While David Price, currently on the disabled list, is eager to get back out on the mound after beginning to throw on Monday, the Rays don’t have to sweat about not having their Cy Young Award winner in the rotation like many other teams might. Instead, the Rays called up Jake Odorizzi, who was acquired in the trade that sent James Shields to the Kansas City Royals, to pitch in Price’s place and did not have to scramble to find a replacement for the lefty.
When Rays manager Joe Maddon talked with MLB.com’s Bill Chastain, he told Chastain that depth of pitching is important when the Rays make decisions in the offseason.
“We are not going to go out and purchase the guy [through free agency]. Further, it’s nice to have a younger guy who is on the verge of being that next guy, as opposed to somebody who has been around awhile, who may have some potential problems — physical problems,” Maddon told Chastain. “The fact we have all these different options is just something we nurture. That’s front office and Andrew [Friedman] and the scouts, that’s all on them.”
The Rays are known for keeping their farm system stocked with some of the best arms projected to be star pitchers in the big leagues one day. Last night the Rays sent Odorizzi back down to Triple-A Durham to make room on the roster for a reliever, and it is expected that another one of their top pitching prospects, Chris Archer, will be called up to pitch on Saturday. Archer made his major league debut on June 20, 2012, for the Rays against the Washington Nationals. If Archer is not chosen, the Rays still have a healthy crop of pitchers to choose from at Triple-A, such as Alex Torres or Alex Colome. The depth of pitching the Rays have in their farm system makes them stand out from most organizations in baseball.
“I just think that we know that we have to grow our own, because it’s hard to go out and be able and purchase at a reasonable amount of money what you’re looking for,” Maddon said. “It’s normally overpriced. And a lot of times, it doesn’t work out. We feel strongly that we have to develop our own pitching. We’ve done that. We have to continue to do that to be competitive. If we have to rely on the market for that, we’re going to suffer.”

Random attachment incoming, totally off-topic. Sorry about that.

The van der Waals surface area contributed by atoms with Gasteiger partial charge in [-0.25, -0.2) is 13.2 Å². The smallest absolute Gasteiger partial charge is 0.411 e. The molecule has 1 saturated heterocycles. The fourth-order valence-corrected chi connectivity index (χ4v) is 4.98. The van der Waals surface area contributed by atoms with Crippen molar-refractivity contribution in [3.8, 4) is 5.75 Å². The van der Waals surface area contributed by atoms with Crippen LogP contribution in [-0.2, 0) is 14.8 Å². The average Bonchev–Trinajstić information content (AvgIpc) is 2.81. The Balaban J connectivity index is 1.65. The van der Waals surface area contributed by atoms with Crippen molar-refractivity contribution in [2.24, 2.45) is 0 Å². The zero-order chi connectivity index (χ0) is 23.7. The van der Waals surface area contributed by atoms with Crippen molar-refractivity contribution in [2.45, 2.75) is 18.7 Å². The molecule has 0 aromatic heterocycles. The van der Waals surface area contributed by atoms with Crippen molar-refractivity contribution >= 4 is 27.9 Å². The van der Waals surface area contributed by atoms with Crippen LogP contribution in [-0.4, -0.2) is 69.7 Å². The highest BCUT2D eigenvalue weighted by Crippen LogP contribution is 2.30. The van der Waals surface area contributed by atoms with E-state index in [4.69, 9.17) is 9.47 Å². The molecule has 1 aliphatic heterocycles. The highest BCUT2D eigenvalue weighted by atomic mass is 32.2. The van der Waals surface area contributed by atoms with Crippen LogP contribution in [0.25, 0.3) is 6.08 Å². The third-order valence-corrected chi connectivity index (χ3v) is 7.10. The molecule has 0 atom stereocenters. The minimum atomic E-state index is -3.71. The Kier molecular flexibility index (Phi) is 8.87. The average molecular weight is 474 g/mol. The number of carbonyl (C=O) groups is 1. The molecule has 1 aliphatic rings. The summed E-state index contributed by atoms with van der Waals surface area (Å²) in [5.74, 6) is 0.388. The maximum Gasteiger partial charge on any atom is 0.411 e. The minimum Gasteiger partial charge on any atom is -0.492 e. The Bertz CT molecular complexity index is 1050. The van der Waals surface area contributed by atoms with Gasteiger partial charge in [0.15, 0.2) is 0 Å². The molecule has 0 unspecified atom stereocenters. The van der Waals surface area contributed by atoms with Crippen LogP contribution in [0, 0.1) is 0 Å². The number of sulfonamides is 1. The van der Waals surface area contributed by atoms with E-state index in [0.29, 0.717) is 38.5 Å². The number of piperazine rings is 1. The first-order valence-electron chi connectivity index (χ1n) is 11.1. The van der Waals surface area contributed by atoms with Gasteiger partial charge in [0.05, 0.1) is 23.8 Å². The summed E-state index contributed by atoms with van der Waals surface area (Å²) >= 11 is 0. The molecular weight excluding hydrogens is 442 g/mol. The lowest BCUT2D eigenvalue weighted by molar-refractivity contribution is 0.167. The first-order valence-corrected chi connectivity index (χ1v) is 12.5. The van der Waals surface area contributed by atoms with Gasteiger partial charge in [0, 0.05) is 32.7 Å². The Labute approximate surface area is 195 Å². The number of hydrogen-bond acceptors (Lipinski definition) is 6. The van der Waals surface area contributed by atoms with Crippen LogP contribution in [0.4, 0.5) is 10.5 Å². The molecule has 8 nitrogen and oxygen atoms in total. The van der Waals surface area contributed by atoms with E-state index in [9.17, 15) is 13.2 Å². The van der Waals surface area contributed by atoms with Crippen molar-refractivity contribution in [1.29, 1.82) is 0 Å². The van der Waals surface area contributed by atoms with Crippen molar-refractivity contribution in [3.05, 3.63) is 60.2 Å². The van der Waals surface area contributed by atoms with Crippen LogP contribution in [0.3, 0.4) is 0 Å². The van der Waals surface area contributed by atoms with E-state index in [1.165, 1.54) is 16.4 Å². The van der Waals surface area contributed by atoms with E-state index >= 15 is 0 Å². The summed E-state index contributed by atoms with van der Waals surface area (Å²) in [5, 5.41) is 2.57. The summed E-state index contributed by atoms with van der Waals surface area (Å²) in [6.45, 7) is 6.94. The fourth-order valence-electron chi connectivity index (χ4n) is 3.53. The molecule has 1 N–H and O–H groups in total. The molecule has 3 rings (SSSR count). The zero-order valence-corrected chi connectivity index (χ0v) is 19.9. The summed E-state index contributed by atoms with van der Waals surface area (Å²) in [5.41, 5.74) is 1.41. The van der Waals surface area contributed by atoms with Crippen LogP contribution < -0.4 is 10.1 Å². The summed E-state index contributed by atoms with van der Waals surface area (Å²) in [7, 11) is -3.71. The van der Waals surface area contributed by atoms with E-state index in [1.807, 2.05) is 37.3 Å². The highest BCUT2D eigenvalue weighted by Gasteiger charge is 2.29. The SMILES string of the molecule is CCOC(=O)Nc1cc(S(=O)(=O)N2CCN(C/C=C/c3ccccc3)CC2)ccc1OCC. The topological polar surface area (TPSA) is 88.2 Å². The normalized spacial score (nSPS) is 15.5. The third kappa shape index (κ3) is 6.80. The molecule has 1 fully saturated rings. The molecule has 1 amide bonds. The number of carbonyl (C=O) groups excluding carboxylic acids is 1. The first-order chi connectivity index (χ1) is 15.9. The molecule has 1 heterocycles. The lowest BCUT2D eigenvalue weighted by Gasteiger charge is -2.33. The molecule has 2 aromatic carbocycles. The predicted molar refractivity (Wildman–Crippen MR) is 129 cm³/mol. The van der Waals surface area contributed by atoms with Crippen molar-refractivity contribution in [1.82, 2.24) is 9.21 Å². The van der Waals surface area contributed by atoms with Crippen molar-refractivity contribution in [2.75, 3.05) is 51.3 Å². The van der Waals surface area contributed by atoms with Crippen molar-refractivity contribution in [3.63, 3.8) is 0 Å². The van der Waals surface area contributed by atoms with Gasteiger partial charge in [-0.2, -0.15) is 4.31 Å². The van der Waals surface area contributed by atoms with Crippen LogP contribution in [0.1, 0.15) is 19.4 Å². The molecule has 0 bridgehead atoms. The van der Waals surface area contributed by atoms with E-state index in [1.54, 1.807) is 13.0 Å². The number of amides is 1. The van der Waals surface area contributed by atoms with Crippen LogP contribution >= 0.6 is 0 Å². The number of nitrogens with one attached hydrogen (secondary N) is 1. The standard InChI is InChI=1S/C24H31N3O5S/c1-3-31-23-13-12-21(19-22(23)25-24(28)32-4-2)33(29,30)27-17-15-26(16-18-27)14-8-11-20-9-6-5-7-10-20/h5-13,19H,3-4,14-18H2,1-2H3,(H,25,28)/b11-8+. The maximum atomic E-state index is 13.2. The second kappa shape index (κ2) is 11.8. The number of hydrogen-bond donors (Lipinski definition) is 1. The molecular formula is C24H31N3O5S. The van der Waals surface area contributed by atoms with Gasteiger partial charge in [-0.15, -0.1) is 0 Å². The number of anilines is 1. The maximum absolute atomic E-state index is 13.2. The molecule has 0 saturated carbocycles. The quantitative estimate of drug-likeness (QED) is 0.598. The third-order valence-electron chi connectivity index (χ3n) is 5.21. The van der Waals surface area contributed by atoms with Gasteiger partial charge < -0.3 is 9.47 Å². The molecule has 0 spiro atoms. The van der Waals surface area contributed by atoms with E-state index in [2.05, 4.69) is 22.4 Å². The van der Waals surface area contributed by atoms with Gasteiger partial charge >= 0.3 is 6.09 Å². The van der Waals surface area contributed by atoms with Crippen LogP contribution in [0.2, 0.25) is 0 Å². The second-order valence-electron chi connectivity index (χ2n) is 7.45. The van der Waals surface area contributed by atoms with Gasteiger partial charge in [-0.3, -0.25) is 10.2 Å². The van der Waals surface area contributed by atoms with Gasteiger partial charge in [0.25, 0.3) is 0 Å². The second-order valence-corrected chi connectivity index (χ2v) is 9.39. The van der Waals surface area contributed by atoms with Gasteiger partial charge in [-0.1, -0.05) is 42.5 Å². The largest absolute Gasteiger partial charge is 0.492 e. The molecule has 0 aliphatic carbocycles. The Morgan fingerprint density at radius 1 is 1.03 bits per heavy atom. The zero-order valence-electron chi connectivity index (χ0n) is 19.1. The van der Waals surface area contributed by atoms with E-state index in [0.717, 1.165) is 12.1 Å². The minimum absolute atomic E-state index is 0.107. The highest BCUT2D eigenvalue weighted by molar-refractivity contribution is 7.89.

Jeremy Hellickson, the 2011 Rookie of the Year, is now one of the starting pitchers the Rays rely on to help them stay competitive, and he appreciates how the organization prepared him to play in the big leagues.
“You want to be up here, but at the same time, you don’t want to get rushed up here and get up here, and just get crushed the first four or five starts,” Hellickson said. “There are a lot of development stages in the Minor Leagues and Triple-A…From Double-A to Triple-A it’s not too much of a difference. Triple-A to here is a drastic difference.”
“You can’t really explain how big of a step it is. It’s just the hitters are a lot better. They don’t swing at too many pitches outside the zone. They make you throw a lot of pitches and work the counts. They wait for their pitch. And usually if they get it, they don’t miss it. A lot of times in the Minor Leagues, you can make that mistake and it will get fouled off.”
Alex Cobb, another staring pitcher for the Rays, told Chastain that one of the biggest challenges about being in the Rays’ organization is waiting to get called up to join the Rays.
“Here they have to hold on to everybody as long as possible and they have to have that insurance, that backup plan at Triple-A,” Cobb said. ” … You kind of realize the way this organization works.
“People told me when I was coming up, too: ‘Put your time in and your time will come.’ And you don’t believe it. But once you get here, you want to tell them the same thing. ‘It’s true, your time is going to come here. They have a plan for you. The sooner you understand it, the better it’s going to be.’ But it’s kind of hard to grasp that.”
Fortunately for Cobb, his time has come, and he earned a spot in the starting rotation to begin the season for the first time in his career. While the date for Price’s return to the mound is still unknown, the Rays organization certainly has a bright future, as they continue to stock up on pitching prospects. But for now, players like Hellickson and Cobb can enjoy the benefits that came from paying their dues in the minor leagues and getting called up to join one of the most elite pitching staffs in baseball.